Other things you do as part of your walk preparation routine can also feed his energy – getting out treats, putting on your jacket, grabbing your cell phone and keys . . . The more you randomize your ritual, the less these steps contribute to his growing excitement over the pending event, and the calmer he’ll stay as you leash him and walk out the door. For example, put your keys and cell phone in your jacket pocket before you eat breakfast. Happy walking!

Pat Miller, CBCC-KA, CPDT-KA, is Whole Dog Journal’s Training Editor.

Comments (7)

I have a very verbal dog. She will sit at the door to put her leash on and also wait at the door until I say ok. The problem is once she hits the driveway she becomes very verbal, yelling and talking very loud. I have made her sit and waited for over 20 minutes for her to calm down but as soon as we start to walk, she starts up again. This continues for about 10 minutes into the walk. I have tried stopping several times and waiting but this does not help. How can I stop this behavior?

Posted by: Rescue mom | September 18, 2017 8:24 AM    Report this comment

I have an Eight year old female who was a rescue at one year old.She is in good health and about Five lbs.overweight.She has recently started Fly snapping not all the time,but once or twice a week.I have noticed her do it in her sleep.Is this stress related?

Posted by: Cottontop42 | September 14, 2014 8:57 AM    Report this comment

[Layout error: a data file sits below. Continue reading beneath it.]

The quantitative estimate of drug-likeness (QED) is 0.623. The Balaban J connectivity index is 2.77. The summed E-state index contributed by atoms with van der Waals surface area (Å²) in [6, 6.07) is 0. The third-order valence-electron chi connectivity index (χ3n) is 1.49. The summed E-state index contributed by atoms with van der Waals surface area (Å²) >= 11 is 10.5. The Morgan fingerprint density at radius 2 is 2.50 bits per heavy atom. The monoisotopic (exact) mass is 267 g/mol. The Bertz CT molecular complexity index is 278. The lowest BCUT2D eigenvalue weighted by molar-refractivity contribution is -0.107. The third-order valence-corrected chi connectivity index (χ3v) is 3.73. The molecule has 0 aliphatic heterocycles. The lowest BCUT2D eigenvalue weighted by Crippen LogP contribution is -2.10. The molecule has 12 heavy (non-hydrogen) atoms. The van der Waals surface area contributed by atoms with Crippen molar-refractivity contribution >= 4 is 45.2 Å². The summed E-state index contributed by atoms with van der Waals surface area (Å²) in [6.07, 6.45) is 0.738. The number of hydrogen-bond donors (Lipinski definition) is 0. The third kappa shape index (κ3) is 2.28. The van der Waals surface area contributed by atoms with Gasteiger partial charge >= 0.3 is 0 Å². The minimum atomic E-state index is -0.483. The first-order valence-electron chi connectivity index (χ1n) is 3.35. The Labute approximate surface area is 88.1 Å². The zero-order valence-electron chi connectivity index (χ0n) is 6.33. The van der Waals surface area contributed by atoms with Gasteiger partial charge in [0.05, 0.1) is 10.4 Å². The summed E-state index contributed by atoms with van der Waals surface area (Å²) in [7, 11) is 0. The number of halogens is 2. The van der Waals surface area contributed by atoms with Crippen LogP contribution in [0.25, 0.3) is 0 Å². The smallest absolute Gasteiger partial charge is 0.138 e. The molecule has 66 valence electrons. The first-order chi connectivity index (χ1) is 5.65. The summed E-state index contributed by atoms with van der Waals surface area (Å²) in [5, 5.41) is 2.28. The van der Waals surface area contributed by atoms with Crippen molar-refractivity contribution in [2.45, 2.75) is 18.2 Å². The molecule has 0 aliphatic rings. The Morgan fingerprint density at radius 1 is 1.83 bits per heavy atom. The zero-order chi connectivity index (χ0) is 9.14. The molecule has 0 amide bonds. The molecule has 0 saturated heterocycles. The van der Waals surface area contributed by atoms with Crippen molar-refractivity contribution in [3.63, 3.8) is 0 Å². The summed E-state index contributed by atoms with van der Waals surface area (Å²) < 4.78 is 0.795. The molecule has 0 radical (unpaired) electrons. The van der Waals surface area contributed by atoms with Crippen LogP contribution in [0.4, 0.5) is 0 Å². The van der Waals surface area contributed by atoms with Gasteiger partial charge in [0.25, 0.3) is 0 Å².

I highly recommend giving an excitable dog a "job" to do in order to get out the door. I trained Harvey to bring my socks downstairs and nicely drop them in my hand when I sit in the chair to put them on. He was a very excitable puppy and this kept him focused on performing that task while I was getting ready in the morning. He still loves to do it and comes running as soon as I open the sock drawer!

Posted by: HELEN F | March 15, 2013 12:22 PM    Report this comment

To Momof4 - i have 2 dogs, very hyper and I am new to dog onwership. Training/ exercising dogs separately is the key for making each dog l;earn what is expected out of her/ him. Initially this was time consuming, but totally worth it. It is like this - if we have twins or even 2 kids of different ages, we still have personal time with each and not teach things collectively all the time. It is all about expectations and to teach the dogs what to do. Once you teach them separately. walk the 2 dogs (this can be taken like a distraction introduced in learning).

Posted by: westienut | August 18, 2010 11:49 AM    Report this comment

To Momof4: I have five, so I know where you're coming from. It's a little time consuming, but I started with one at a time. When they really start getting it down, add another. When those two have it down, add a third and so on. It took 5 individual walks to start, but I've got it down to three walks and getting ready to start on 2 walks. The upside is that I've lost 7 lbs.

Posted by: Sherri D | August 11, 2010 7:14 AM    Report this comment

well ... I have just 2 canines:Standard Poodles ... 6 yrs & 11 months ... I have walked them 2gether since bringing the new pup into the house ... it wasn't easy the 1st few months ... but it has improved considerably ... so much so that i can take them both out in public walking places and after the initial excitement ... we all have a good time.

Posted by: ahettel | July 29, 2010 5:52 PM    Report this comment

Not a comment but requesting help. I have 4 dogs that fit the description of dogs getting excited when I pick up the leases. How do you handle 4 dogs? Thanks

Posted by: Momof4 | July 28, 2010 5:07 PM    Report this comment